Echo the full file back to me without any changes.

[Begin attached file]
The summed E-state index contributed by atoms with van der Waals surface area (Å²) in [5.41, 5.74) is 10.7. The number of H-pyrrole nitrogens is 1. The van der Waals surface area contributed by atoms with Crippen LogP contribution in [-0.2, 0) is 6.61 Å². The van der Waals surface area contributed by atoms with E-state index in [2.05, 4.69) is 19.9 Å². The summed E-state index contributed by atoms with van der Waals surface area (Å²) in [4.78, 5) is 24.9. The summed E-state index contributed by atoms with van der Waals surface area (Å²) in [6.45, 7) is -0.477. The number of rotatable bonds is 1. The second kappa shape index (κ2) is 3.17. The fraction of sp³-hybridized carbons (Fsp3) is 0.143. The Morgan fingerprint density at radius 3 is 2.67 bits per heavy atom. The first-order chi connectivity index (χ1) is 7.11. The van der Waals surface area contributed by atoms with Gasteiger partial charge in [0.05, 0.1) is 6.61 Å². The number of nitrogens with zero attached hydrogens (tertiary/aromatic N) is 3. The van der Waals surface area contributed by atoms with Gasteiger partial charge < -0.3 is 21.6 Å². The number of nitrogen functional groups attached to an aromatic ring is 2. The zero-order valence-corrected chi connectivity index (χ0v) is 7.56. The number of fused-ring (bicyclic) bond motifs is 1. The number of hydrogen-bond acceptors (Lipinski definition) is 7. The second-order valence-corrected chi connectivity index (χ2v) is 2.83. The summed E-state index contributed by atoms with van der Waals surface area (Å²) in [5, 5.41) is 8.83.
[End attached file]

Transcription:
The summed E-state index contributed by atoms with van der Waals surface area (Å²) in [5.41, 5.74) is 10.7. The number of H-pyrrole nitrogens is 1. The van der Waals surface area contributed by atoms with Crippen LogP contribution in [-0.2, 0) is 6.61 Å². The van der Waals surface area contributed by atoms with E-state index in [2.05, 4.69) is 19.9 Å². The summed E-state index contributed by atoms with van der Waals surface area (Å²) in [4.78, 5) is 24.9. The summed E-state index contributed by atoms with van der Waals surface area (Å²) in [6.45, 7) is -0.477. The number of rotatable bonds is 1. The second kappa shape index (κ2) is 3.17. The fraction of sp³-hybridized carbons (Fsp3) is 0.143. The Morgan fingerprint density at radius 3 is 2.67 bits per heavy atom. The first-order chi connectivity index (χ1) is 7.11. The van der Waals surface area contributed by atoms with Gasteiger partial charge in [0.05, 0.1) is 6.61 Å². The number of nitrogens with zero attached hydrogens (tertiary/aromatic N) is 3. The van der Waals surface area contributed by atoms with Gasteiger partial charge < -0.3 is 21.6 Å². The number of nitrogen functional groups attached to an aromatic ring is 2. The zero-order valence-corrected chi connectivity index (χ0v) is 7.56. The number of fused-ring (bicyclic) bond motifs is 1. The number of hydrogen-bond acceptors (Lipinski definition) is 7. The second-order valence-corrected chi connectivity index (χ2v) is 2.83. The summed E-state index contributed by atoms with van der Waals surface area (Å²) in [5, 5.41) is 8.83.